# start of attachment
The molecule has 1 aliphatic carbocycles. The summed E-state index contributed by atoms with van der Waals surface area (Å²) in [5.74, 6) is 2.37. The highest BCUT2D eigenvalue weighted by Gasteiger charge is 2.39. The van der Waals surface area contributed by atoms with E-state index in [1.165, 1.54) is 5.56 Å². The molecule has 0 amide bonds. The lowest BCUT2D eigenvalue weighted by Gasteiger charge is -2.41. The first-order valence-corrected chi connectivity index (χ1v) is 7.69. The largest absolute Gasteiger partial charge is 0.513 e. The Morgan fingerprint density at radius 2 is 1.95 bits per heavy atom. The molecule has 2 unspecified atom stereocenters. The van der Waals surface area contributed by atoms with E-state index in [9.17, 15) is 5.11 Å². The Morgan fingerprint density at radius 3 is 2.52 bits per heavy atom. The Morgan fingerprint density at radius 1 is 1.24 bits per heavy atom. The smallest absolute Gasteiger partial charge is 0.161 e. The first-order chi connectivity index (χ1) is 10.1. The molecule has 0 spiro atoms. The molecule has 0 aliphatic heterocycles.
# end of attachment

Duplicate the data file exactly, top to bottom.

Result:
The molecule has 1 aliphatic carbocycles. The summed E-state index contributed by atoms with van der Waals surface area (Å²) in [5.74, 6) is 2.37. The highest BCUT2D eigenvalue weighted by Gasteiger charge is 2.39. The van der Waals surface area contributed by atoms with E-state index in [1.165, 1.54) is 5.56 Å². The molecule has 0 amide bonds. The lowest BCUT2D eigenvalue weighted by Gasteiger charge is -2.41. The first-order valence-corrected chi connectivity index (χ1v) is 7.69. The largest absolute Gasteiger partial charge is 0.513 e. The Morgan fingerprint density at radius 2 is 1.95 bits per heavy atom. The molecule has 2 unspecified atom stereocenters. The van der Waals surface area contributed by atoms with E-state index in [9.17, 15) is 5.11 Å². The Morgan fingerprint density at radius 3 is 2.52 bits per heavy atom. The Morgan fingerprint density at radius 1 is 1.24 bits per heavy atom. The smallest absolute Gasteiger partial charge is 0.161 e. The first-order chi connectivity index (χ1) is 10.1. The molecule has 0 spiro atoms. The molecule has 0 aliphatic heterocycles.